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January 11th, 2008
05:55 PM ET

Which candidate do you trust with the economy?

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FROM CNN's Jack Cafferty:

"It's the economy, stupid"... That's the message presidential candidates are once again getting from voters. The economy now tops Iraq as the most important issue to Americans.

The list of problems with the economy is long and getting longer: the mortgage meltdown, the credit crunch, the rise in unemployment, the continuing decline of the dollar and high gas and oil prices.

It all adds up to the likelihood of a recession. A lot of people think a recession has already begun. The Wall Street Journal surveyed a panel of economists who put the chance of recession at 42%.

Ordinary Americans are more pessimistic than those economists. A new CNN/Opinion Research Corporation poll shows 61%of those surveyed think the economy is already in a recession.

And there's more bad news: Moody's credit rating agency says the U.S. government is now at risk of losing its triple-A credit rating, unless we do something to curb our soaring costs of health care and Social Security. U.S. government debt has had the highest rating possible (triple-A) since it was first rated a hundred years ago in 1917.

This is a big-time alarm bell and should force the candidates to sharpen their focus on these issues. The problem is that the solutions require either higher taxes or cuts in benefits, and no politician wants to talk about those things during a campaign.

Here’s my question to you: Which presidential candidate is most capable of dealing with problems in our economy?

Interested to know which ones made it on air?

FULL POST


Filed under: Uncategorized
January 11th, 2008
04:46 PM ET

Mideast peace deal a reality?

 Prime Minister of Israel Ehud Olmert & Palestinian President Mahmoud Abbas.

Prime Minister of Israel Ehud Olmert & Palestinian President Mahmoud Abbas.

FROM CNN's Jack Cafferty:

President Bush is predicting a Middle East peace deal by the end of this year.

The president has been in the region this week, meeting with both Palestinians and Israelis. He's calling for an end to what he says is Israel's "occupation" of Palestinian lands that began in 1967. Mr. Bush says the deal must establish Palestine as a homeland for the Palestinian people. However, he's also asking Palestinians to confront terrorists, and urging Arab states to "reach out to Israel."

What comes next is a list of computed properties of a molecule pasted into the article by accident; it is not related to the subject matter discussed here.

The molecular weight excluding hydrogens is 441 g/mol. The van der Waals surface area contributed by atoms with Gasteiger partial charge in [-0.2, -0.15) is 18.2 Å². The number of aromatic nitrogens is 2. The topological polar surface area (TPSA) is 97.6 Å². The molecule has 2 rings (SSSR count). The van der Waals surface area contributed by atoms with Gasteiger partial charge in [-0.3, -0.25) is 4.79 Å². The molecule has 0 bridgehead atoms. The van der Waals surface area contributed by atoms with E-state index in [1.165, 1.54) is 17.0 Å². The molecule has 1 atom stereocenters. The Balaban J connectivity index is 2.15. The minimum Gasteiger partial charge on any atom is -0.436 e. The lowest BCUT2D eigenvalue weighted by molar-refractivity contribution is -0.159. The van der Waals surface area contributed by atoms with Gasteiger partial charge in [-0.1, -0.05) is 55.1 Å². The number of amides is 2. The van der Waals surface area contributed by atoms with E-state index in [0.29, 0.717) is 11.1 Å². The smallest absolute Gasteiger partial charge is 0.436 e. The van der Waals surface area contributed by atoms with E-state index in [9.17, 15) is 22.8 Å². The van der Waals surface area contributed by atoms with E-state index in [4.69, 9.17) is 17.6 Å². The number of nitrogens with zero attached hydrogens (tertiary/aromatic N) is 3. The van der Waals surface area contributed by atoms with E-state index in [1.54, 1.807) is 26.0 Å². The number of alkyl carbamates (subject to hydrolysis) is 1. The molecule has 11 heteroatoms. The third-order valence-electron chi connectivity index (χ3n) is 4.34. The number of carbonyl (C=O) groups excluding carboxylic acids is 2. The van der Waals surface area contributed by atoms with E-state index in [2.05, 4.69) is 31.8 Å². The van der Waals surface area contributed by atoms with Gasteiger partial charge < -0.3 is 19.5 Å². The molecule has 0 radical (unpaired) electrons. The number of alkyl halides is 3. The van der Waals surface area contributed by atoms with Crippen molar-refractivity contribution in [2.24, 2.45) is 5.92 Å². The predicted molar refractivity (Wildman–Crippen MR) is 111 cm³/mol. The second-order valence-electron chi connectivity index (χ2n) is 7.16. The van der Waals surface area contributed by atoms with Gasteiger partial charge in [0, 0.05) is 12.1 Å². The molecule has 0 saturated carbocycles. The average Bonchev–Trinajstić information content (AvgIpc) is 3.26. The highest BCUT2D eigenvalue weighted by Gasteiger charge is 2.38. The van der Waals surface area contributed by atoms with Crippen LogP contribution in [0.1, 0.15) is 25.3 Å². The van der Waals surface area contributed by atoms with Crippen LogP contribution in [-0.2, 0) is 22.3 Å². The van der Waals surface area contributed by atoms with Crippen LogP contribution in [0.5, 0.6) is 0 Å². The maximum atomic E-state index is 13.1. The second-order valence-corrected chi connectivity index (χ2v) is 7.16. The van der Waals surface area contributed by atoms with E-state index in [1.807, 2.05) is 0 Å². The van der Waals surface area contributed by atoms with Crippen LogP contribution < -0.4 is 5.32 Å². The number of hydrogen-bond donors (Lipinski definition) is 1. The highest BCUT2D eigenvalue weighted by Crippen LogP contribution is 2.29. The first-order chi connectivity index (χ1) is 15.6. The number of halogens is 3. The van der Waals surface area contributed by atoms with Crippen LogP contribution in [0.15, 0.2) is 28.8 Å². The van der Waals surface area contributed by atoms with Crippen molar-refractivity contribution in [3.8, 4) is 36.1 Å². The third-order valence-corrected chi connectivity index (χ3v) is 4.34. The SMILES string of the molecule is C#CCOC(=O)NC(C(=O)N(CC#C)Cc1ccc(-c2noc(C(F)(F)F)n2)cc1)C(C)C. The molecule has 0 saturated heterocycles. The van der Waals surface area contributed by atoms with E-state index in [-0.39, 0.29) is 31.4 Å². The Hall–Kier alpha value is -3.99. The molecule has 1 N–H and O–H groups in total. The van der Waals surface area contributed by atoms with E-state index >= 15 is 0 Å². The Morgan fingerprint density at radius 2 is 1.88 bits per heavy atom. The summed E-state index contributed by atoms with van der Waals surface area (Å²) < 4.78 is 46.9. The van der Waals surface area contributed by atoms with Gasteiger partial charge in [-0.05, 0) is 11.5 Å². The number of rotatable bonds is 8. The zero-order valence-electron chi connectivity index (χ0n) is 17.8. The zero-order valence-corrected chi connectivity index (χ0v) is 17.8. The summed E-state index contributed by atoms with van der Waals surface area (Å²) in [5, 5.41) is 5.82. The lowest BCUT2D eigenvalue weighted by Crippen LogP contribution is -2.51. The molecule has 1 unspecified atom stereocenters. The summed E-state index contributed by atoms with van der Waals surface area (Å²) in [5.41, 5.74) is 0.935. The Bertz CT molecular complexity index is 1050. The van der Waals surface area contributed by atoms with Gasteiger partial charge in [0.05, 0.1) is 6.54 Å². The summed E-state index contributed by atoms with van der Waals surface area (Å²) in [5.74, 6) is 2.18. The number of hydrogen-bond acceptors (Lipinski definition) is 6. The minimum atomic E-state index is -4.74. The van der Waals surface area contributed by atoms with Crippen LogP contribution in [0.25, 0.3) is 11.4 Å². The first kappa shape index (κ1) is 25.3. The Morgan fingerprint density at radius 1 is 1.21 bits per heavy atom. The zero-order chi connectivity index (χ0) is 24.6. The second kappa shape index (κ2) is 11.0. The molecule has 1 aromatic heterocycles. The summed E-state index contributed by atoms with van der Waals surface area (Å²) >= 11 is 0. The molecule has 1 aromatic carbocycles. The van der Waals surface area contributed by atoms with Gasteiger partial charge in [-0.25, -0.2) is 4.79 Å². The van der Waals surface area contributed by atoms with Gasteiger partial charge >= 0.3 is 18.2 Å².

The president took that message to Kuwait today, where the administration said not to expect a "blinding flash" of Arab cooperation for the restarted peace talks. Yet they insist the process is moving forward.

Critics suggest that Mr. Bush's trip is more talk than action. Palestinian Authority President Mahmoud Abbas still hasn't been able to stop militants in Gaza from firing rockets into Israel. And, Israeli Prime Minister Ehud Olmert is reluctant to confront Jewish settlers. Both sides agreed to getting these things done before starting peace talks... but they haven't happened yet.

Meanwhile, President Bush says he will return to Israel again in May.

Here’s my question to you: President Bush predicts a Middle East peace agreement by the end of the year. Will it happen?

Interested to know which ones made it on air?

FULL POST


Filed under: Uncategorized
January 11th, 2008
02:40 PM ET

Changing opinions on Iraq?

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Baghdad, Iraq (PHOTO CREDIT: GETTY IMAGES)

FROM CNN's Jack Cafferty:

Some encouraging news coming out of Iraq, exactly one year since President Bush ordered an extra 30-thousand troops there as part of the so-called "surge."

A U.S. general says that the country's western province of Anbar, which had been a hotbed for Sunni insurgents, will be returned to Iraqi control in March.

He says it's time for the handover because levels of violence have dropped significantly and Iraqi security forces are now capable of taking over.

So far, 9 out of 18 provinces are back under Iraqi control. It's a process that's gone slower than what the Bush administration had initially hoped for, mainly due to the challenge of getting the Iraqi police and army strong enough.

Even though Anbar province will return to Iraqi control, U.S. forces will still stay there as partners with Iraq's security forces. Nevertheless, it's a positive sign when you consider that as recently as 18 months ago, Anbar was the stronghold of al Qaeda in Iraq.

And there are other positive signs: the number of U.S. casualties has been declining for months. In December, 23 troops were killed, that's compared to a death toll of 112 in December 2006. This isn't to say we're out of the woods yet: 9 U.S. troops lost their lives in just two days this week.

While there have been military successes, progress on the Iraqi political front has been slow to non-existent.

The progress being reported in Iraq may be responsible for this: While an overwhelming majority of Americans remain opposed to the war, it is no longer the number issue on people's minds. It has been replaced by the economy.

Here’s my question to you: Has your opinion of the war in Iraq changed?

Interested to know which ones made it on air?

FULL POST


Filed under: War in Iraq